Once you have become familiar with the MSPSL driving routine, you’ll then need to move onto the LADA routine. This is because the LADA routine continues where the MSPSL routine ends.
What Does LADA Stand for in Driving?
LADA stands for Look, Assess, Decide and Act and extends on the MSPSL routine. Where the MSPSL routine (Mirror, Signal, Position, Speed, Look) ends with ‘Look’, the LADA routine begins, so it’s essentially MSPSLADA. It seems like a lot to take in, but when you continuously repeat the routine from the early stages of learning to drive, you’ll soon get the hang of it.
Why is the LADA Driving Routine Important?
As a new, learner driver, it’s easy to forget things and if you forget something at a critical moment, it’s not only potentially dangerous, but it may result in a test failure.
The LADA routine represents an area where most driving tests are failed; the critical moment between looking at a situation and having to quickly decide on whether to act or not. A key area here is junctions where the test candidate must look, assess, decide and act on whether to emerge out of a junction, or wait. Lack of effective observation and/or not correctly acting on what you see at a junction is the top reason for test failures each and every year.
When Do I Use the LADA Routine?
You need to apply the LADA driving routine each time before a:
- Change of direction
- Change of speed
For example, you should apply the LADA routine just before:
- Emerging from a T-junction / crossroads
- Entering a roundabout
- Making a left or right turn
- Changing lanes
- Dealing with a hazard / potential hazard
How do you do the LADA Routine?
Many driving tests are failed at the point where the LADA driving routine is being carried. This is because you need to Look, Assess, Decide and Act in an appropriate time.
Too slow, you’ll miss various opportunities to move away and will become too hesitant and to quickly, you risk failing to make effective observations and risk becoming a danger to other road users. As an example, we’re going to follow on from the MSPSL routine where we are turning right at a T-junction.
In terms of ‘look’, you need to do this at the earliest opportunity to determine the type of junction that you’re approaching. Is it an ‘open’ junction (nothing to hinder your view of the junction), or a ‘closed’ junction (trees, fences that obscure your view of the junction). This determines the speed at which you approach the junction.
As you approach the junction, you need to look:
- To the left and right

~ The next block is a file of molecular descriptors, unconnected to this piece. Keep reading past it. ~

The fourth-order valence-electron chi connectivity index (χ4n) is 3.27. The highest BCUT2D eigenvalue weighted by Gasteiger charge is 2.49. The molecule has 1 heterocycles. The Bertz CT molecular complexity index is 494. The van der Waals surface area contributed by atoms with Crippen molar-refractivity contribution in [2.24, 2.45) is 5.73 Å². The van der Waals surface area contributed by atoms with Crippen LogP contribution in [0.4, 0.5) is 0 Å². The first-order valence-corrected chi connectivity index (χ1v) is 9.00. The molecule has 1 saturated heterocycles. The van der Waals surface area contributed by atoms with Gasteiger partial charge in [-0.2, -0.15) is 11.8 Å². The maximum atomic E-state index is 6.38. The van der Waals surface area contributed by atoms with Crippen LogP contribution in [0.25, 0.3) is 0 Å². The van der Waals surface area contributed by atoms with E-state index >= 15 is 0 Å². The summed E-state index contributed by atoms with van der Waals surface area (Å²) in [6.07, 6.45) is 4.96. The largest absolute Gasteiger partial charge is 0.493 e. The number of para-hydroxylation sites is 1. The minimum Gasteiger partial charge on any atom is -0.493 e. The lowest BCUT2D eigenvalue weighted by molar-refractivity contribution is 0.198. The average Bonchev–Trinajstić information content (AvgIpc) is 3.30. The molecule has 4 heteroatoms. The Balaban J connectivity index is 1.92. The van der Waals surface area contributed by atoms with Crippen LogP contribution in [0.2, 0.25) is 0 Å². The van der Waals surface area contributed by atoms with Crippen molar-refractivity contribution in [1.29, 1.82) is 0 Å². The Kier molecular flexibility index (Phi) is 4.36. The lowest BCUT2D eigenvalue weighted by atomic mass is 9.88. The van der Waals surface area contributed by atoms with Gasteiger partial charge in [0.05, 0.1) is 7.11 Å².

Continuously alternate your observations from ahead, so that you can keep an eye on the junction line and where to stop (if necessary) and also scanning the road ahead to the left and right so that you can determine whether you need to stop at the junction line or continue without needing to stop.
There’s a lot to do at a junction and assess what’s going on can be difficult for inexperienced drivers. When approaching the junction, you need to assess:
- How fast the traffic is moving
- How busy the road is
- Whether there are any gaps in the traffic that will coincide with you arriving at the junction line
- Other hazards
On the approach to the junction, look for any speed limit signs that may indicate the speed of the traffic on the road ahead. If there are no speed limit signs, it’s likely the road is the same speed as the one that you’re on. Faster moving traffic means you’ll need to allow for larger gaps in the traffic. If the road is busy, assess the traffic from left to right, looking for gaps that will allow you to merge from the junction.
Don’t forget to assess the area for other hazards such as cyclists. It’s easy to focus on cars and to ‘not see’ cycles. Cyclists can also momentarily be obscured in blind spots, such as the pillars on either side of the windscreen. Junctions can be very busy places and are also areas that pedestrians cross the road. You should be aware of pedestrians that are waiting to cross and how your vehicle may interact with their actions.
You’ve looked at the junction and assessed it. Now it’s time to decide on what you’re going to do. Your decision is based on your speed of approach due to you looking at the type of junction and what you can or cannot see and then assessing the situation.
When turning right at a junction, it might help to think of yourself as a pedestrian crossing the road at a walking pace. If you wouldn’t feel safe crossing as a pedestrian, then it’s not safe to turn right in a car.
Decide: is it safe to pull out? Is there time to pull out?
The decision has been made and you now need to safely, but swiftly act. The choices are either to go:
- Go – Move off safely, under control and without hesitation.
- Stop – in the correct position just behind the junction line and continue to look, assess and decide.
Ultimately, if you’re unsure, then stop. Always choose caution over risk. The examiner does want to see progress made, but certainly not at the expense of taking risks.